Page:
Top of pagePrevious messageNext messageBottom of page Link to this message  By Harold Schwendeman - Sumner,WA on Monday, December 09, 2013 - 12:01 am:

And here's a little different "wrinkle",......one of the guys in our club actually had somebody steal the key out of the ignition switch at some sort of "Show 'n Shine" event!


Top of pagePrevious messageNext messageBottom of page Link to this message  By Seth from NC on Monday, December 09, 2013 - 07:42 am:

The other problem with T's is that 90% or more of people who don't know anything about them have this automatic assumption that they are worth a fortune because they are so old. I've had people who I generally regard as intelligent suggest some CRAZY numbers for what they think my speedster is worth. On more than one occasion I've been asked why I drive something that MUST be worth 6 figures. LOL


Top of pagePrevious messageNext messageBottom of page Link to this message  By Dick Lodge - St Louis MO on Monday, December 09, 2013 - 08:45 am:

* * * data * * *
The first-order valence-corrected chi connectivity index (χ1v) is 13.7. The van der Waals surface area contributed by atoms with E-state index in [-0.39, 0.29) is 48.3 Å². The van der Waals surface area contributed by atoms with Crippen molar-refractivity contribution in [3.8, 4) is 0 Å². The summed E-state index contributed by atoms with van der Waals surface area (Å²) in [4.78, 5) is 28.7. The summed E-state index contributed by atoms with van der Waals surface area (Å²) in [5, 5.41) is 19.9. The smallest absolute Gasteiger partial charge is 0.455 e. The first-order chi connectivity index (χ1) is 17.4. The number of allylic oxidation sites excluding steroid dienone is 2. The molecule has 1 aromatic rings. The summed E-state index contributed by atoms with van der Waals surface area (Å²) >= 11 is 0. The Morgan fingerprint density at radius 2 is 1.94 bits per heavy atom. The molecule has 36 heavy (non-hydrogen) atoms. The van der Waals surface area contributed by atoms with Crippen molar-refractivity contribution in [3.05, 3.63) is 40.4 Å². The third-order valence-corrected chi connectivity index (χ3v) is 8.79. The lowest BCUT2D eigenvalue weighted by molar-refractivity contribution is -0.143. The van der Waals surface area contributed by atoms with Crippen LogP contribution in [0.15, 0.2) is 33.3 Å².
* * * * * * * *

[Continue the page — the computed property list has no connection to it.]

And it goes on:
Harold, that's exactly what I mentioned farther back up the thread. They don't need to steal the whole car to cause you a problem, and stealing the key requires no specialized knowledge. Why tempt people who might think it was a neat souvenir to have?


Top of pagePrevious messageNext messageBottom of page Link to this message  By Jeff Hood on Monday, December 09, 2013 - 03:14 pm:

If they want it, they will take it. Locked gates and locked cars or trucks in front of gates or trailers are only inconveniences. A few years back, a co-worker had a car stolen from his driveway. The thieves cut the lock on the gate, broke the window of his pickup and popped the ignition so it would start, and then used the pickup and a chain to drag another car out of the driveway so that they could steal car #3. That's 1 locked gate, 1 locked pickup, 1 locked car, and the third car in line stolen. The neighbors didn't even notice!